• Microbial communities in water from Baltimore Harbor and from the mainstem of Chesapeake Bay were examined for sensitivity to mercuric chloride, monomethyl mercury, stannic chloride, and tributyltin chloride. Acute toxicity was determined by measuring the effects of (/sup 3/H)thymidine incorporation, (/sup 14/C)glutamate incorporation and respiration, and viability as compared with those of controls. Minimum inhibitory concentrations were low for all metals (monomethyl mercury, <0.05 ..mu..g liter/sup -1/; mercuric chloride, <1 ..mu..g liter/sup -1/; tributyltin chloride, <5 ..mu..g liter/sup -1/) except stannic chloride (5 mg liter/sup -1/). In some cases, mercuric chloride and monomethyl mercury were equally toxic at comparable concentrations.more » The Chesapeake Bay community appeared to be slightly more sensitive to metal stress than the Baltimore Harbor community, but this was not true for all treatments or assays. For culturable bacteria the opposite result was found. Thymidine incorporation and glutamate metabolism were much more sensitive indicators of metals for toxicity than was viability. To our knowledge, this is the first use of the thymindine incorporation methods ecotoxicology studies. We found it the easiest and fastest of the three methods; it is at least equal in sensitivity to metabolic measurements, and it likely measures the effects on the greater portion of the natural community.« less
  • Horizontal gene transfer as adaptive response to heavy metal stress in the presence of heavy metal stress was evaluated in oligotrophic subsurface soil laboratory scale microcosms. Increasing levels of cadmium (10, 100 and 1000 mM) were applied and an E. coli donor was used to deliver the target plasmids, pMOL187 and pMOL222, which contained the czc and ncc operons, and the helper plasmid RP4. Plasmid transfer was evaluated through monitoring of the heavy metal resistance and presence of the genes. The interactive, clearly revealed, effect of biological and chemical external factors on the extent of plasmid-DNA propagation in microbial communitiesmore » in contaminated soil environments was observed in this study. Additionally, P.putida LBJ 415 carrying a suicide construct was used to evaluate selective elimination of a plasmid donor.« less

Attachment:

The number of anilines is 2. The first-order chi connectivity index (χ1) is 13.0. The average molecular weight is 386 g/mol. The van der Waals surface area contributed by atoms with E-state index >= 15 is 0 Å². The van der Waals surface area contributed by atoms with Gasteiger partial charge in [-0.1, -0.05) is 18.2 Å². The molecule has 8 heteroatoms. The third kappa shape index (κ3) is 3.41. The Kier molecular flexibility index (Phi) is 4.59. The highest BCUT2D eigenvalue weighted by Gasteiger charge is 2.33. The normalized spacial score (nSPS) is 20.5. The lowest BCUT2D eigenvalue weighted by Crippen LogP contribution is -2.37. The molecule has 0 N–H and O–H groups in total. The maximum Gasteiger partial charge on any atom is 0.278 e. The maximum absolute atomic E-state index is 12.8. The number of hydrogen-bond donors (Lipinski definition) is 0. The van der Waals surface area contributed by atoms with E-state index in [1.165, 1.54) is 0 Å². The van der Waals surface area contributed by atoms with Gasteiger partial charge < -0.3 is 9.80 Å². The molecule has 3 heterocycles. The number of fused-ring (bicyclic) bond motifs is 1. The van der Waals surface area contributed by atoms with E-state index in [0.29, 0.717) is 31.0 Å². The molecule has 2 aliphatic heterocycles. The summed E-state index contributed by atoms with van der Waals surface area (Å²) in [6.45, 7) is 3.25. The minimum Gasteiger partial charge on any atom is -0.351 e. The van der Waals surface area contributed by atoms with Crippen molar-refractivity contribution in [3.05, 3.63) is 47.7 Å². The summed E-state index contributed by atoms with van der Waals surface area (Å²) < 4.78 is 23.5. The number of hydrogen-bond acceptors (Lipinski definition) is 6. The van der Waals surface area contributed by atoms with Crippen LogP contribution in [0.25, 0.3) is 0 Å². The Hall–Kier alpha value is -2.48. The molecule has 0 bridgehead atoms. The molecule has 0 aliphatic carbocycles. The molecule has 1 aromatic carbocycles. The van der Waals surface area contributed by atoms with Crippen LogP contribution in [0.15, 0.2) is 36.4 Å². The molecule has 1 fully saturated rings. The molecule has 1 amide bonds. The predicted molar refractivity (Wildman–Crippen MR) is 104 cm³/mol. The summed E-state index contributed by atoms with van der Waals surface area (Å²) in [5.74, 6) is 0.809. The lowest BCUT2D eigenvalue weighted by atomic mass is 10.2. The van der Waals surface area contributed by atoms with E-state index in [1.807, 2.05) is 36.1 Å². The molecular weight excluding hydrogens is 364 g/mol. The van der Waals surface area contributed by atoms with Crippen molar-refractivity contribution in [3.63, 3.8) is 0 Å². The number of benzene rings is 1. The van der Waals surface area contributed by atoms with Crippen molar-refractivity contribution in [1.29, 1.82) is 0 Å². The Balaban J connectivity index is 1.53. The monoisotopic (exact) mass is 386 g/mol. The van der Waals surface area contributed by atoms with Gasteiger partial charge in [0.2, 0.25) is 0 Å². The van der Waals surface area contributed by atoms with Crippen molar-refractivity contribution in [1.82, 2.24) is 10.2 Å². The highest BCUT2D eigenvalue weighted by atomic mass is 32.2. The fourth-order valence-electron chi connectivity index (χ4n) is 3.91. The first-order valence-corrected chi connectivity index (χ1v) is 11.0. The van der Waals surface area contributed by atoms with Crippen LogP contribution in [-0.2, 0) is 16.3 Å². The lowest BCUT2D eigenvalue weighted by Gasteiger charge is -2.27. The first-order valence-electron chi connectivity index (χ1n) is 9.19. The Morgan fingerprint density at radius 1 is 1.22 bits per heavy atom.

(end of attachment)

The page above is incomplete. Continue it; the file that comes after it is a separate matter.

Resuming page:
• Areas on the Oak Ridge Reservation (ORR) that contain rare plant or animal species or are special habitats are protected through National Environmental Research Park Natural Area (NA) or Reference Area (RA) designations. The US Department of Energy`s Oak Ridge National Environmental Research Park program is responsible for identifying species of vascular plants that are endangered, threatened, or rare and, as much as possible, for conserving those areas in which such species grow. This report includes a listing of Research Park NAs and RAs with general habitat descriptions and a computer-generated map with the areas identified. These are the locationsmore » of rare plant or animal species or special habitats that are known at this time. As the Reservation continues to be surveyed, it is expected that additional sites will be designated as Research Park NAs or RAs. This document is a component of a larger effort to identify environmentally sensitive areas on ORR. This report identifies the currently known locations of rare plant species, rare animal species, and special biological communities. Floodplains, wetlands (except those in RAs or NAs), and cultural resources are not included in this report.« less
  • No abstract prepared.